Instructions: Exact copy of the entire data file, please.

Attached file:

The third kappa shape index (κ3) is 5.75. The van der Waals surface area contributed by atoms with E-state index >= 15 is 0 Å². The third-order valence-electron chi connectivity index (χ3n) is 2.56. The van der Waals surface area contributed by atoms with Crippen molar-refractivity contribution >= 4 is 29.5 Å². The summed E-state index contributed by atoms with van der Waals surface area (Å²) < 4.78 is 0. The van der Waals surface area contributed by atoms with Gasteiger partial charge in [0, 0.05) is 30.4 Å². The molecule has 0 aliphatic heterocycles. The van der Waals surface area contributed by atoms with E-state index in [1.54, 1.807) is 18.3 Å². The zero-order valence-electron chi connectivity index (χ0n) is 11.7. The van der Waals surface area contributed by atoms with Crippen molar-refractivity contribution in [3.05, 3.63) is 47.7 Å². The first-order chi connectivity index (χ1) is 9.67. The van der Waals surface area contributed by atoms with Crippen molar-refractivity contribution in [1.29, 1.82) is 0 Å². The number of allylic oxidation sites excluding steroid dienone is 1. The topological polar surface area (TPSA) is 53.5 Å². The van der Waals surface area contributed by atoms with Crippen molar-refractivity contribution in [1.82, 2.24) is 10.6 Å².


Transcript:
The third kappa shape index (κ3) is 5.75. The van der Waals surface area contributed by atoms with E-state index >= 15 is 0 Å². The third-order valence-electron chi connectivity index (χ3n) is 2.56. The van der Waals surface area contributed by atoms with Crippen molar-refractivity contribution >= 4 is 29.5 Å². The summed E-state index contributed by atoms with van der Waals surface area (Å²) < 4.78 is 0. The van der Waals surface area contributed by atoms with Gasteiger partial charge in [0, 0.05) is 30.4 Å². The molecule has 0 aliphatic heterocycles. The van der Waals surface area contributed by atoms with E-state index in [1.54, 1.807) is 18.3 Å². The zero-order valence-electron chi connectivity index (χ0n) is 11.7. The van der Waals surface area contributed by atoms with Crippen molar-refractivity contribution in [3.05, 3.63) is 47.7 Å². The first-order chi connectivity index (χ1) is 9.67. The van der Waals surface area contributed by atoms with Crippen molar-refractivity contribution in [1.29, 1.82) is 0 Å². The number of allylic oxidation sites excluding steroid dienone is 1. The topological polar surface area (TPSA) is 53.5 Å². The van der Waals surface area contributed by atoms with Crippen molar-refractivity contribution in [1.82, 2.24) is 10.6 Å².